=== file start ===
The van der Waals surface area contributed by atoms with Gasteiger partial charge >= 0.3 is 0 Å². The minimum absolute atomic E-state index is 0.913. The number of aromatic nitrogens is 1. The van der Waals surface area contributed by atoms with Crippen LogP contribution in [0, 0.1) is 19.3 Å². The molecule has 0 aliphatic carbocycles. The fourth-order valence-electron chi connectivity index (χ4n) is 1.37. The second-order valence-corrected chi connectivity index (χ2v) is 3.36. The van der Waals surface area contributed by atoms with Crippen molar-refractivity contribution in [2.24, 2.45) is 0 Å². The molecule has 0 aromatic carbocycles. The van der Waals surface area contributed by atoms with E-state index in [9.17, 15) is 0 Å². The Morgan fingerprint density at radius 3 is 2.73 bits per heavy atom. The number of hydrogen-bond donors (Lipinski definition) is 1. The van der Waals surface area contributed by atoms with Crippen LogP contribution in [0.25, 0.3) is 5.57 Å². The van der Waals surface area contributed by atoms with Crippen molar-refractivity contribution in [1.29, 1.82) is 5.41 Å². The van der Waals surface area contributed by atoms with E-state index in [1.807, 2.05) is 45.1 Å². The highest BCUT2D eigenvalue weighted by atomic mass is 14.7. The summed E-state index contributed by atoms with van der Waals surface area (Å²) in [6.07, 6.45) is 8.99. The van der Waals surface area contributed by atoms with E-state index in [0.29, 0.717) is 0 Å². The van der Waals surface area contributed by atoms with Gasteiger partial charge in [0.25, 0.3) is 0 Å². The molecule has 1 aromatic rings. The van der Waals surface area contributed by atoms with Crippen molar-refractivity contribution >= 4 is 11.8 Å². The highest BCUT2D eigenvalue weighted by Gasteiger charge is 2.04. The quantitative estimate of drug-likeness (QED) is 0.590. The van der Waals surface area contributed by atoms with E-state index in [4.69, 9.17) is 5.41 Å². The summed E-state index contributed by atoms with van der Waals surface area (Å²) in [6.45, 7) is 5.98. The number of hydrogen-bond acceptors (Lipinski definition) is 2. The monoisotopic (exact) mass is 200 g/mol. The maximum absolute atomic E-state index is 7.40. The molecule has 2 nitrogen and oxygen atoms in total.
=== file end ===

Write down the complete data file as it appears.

The van der Waals surface area contributed by atoms with Gasteiger partial charge >= 0.3 is 0 Å². The minimum absolute atomic E-state index is 0.913. The number of aromatic nitrogens is 1. The van der Waals surface area contributed by atoms with Crippen LogP contribution in [0, 0.1) is 19.3 Å². The molecule has 0 aliphatic carbocycles. The fourth-order valence-electron chi connectivity index (χ4n) is 1.37. The second-order valence-corrected chi connectivity index (χ2v) is 3.36. The van der Waals surface area contributed by atoms with Crippen molar-refractivity contribution in [2.24, 2.45) is 0 Å². The molecule has 0 aromatic carbocycles. The van der Waals surface area contributed by atoms with E-state index in [9.17, 15) is 0 Å². The Morgan fingerprint density at radius 3 is 2.73 bits per heavy atom. The number of hydrogen-bond donors (Lipinski definition) is 1. The van der Waals surface area contributed by atoms with Crippen LogP contribution in [0.25, 0.3) is 5.57 Å². The van der Waals surface area contributed by atoms with Crippen molar-refractivity contribution in [1.29, 1.82) is 5.41 Å². The van der Waals surface area contributed by atoms with E-state index in [1.807, 2.05) is 45.1 Å². The highest BCUT2D eigenvalue weighted by atomic mass is 14.7. The summed E-state index contributed by atoms with van der Waals surface area (Å²) in [6.07, 6.45) is 8.99. The van der Waals surface area contributed by atoms with E-state index in [0.29, 0.717) is 0 Å². The van der Waals surface area contributed by atoms with Gasteiger partial charge in [0.25, 0.3) is 0 Å². The molecule has 1 aromatic rings. The van der Waals surface area contributed by atoms with Crippen molar-refractivity contribution >= 4 is 11.8 Å². The highest BCUT2D eigenvalue weighted by Gasteiger charge is 2.04. The quantitative estimate of drug-likeness (QED) is 0.590. The van der Waals surface area contributed by atoms with E-state index in [4.69, 9.17) is 5.41 Å². The summed E-state index contributed by atoms with van der Waals surface area (Å²) in [6.45, 7) is 5.98. The number of hydrogen-bond acceptors (Lipinski definition) is 2. The monoisotopic (exact) mass is 200 g/mol. The maximum absolute atomic E-state index is 7.40. The molecule has 2 nitrogen and oxygen atoms in total.